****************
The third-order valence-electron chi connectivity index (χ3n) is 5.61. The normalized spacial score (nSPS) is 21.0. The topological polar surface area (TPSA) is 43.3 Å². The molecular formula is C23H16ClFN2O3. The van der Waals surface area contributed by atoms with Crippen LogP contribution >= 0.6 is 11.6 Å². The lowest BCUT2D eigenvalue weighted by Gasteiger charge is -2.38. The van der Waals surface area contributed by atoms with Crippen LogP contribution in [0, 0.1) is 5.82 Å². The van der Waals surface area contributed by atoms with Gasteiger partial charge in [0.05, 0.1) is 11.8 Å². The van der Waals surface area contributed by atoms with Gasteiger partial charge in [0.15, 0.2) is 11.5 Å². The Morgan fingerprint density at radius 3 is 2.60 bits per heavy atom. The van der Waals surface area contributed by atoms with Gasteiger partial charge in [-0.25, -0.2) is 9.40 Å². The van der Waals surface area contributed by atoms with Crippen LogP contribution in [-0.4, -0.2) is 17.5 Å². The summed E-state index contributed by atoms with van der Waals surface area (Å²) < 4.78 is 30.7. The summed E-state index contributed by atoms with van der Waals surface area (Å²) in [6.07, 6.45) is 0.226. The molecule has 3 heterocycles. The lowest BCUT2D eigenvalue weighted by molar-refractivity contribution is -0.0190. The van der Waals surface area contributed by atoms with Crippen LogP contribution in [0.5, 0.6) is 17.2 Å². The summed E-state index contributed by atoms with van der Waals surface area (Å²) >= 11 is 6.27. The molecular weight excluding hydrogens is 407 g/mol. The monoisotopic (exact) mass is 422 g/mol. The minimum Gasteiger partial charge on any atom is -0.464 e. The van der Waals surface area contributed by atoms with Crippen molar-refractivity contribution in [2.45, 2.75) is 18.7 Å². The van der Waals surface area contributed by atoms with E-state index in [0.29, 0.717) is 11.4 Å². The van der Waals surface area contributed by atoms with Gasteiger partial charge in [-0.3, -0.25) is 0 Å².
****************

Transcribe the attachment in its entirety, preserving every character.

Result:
The third-order valence-electron chi connectivity index (χ3n) is 5.61. The normalized spacial score (nSPS) is 21.0. The topological polar surface area (TPSA) is 43.3 Å². The molecular formula is C23H16ClFN2O3. The van der Waals surface area contributed by atoms with Crippen LogP contribution >= 0.6 is 11.6 Å². The lowest BCUT2D eigenvalue weighted by Gasteiger charge is -2.38. The van der Waals surface area contributed by atoms with Crippen LogP contribution in [0, 0.1) is 5.82 Å². The van der Waals surface area contributed by atoms with Gasteiger partial charge in [0.05, 0.1) is 11.8 Å². The van der Waals surface area contributed by atoms with Gasteiger partial charge in [0.15, 0.2) is 11.5 Å². The Morgan fingerprint density at radius 3 is 2.60 bits per heavy atom. The van der Waals surface area contributed by atoms with Gasteiger partial charge in [-0.25, -0.2) is 9.40 Å². The van der Waals surface area contributed by atoms with Crippen LogP contribution in [-0.4, -0.2) is 17.5 Å². The summed E-state index contributed by atoms with van der Waals surface area (Å²) < 4.78 is 30.7. The summed E-state index contributed by atoms with van der Waals surface area (Å²) in [6.07, 6.45) is 0.226. The molecule has 3 heterocycles. The lowest BCUT2D eigenvalue weighted by molar-refractivity contribution is -0.0190. The van der Waals surface area contributed by atoms with Crippen LogP contribution in [0.5, 0.6) is 17.2 Å². The summed E-state index contributed by atoms with van der Waals surface area (Å²) >= 11 is 6.27. The molecular weight excluding hydrogens is 407 g/mol. The monoisotopic (exact) mass is 422 g/mol. The minimum Gasteiger partial charge on any atom is -0.464 e. The van der Waals surface area contributed by atoms with Crippen molar-refractivity contribution in [2.45, 2.75) is 18.7 Å². The van der Waals surface area contributed by atoms with E-state index in [0.29, 0.717) is 11.4 Å². The van der Waals surface area contributed by atoms with Gasteiger partial charge in [-0.3, -0.25) is 0 Å².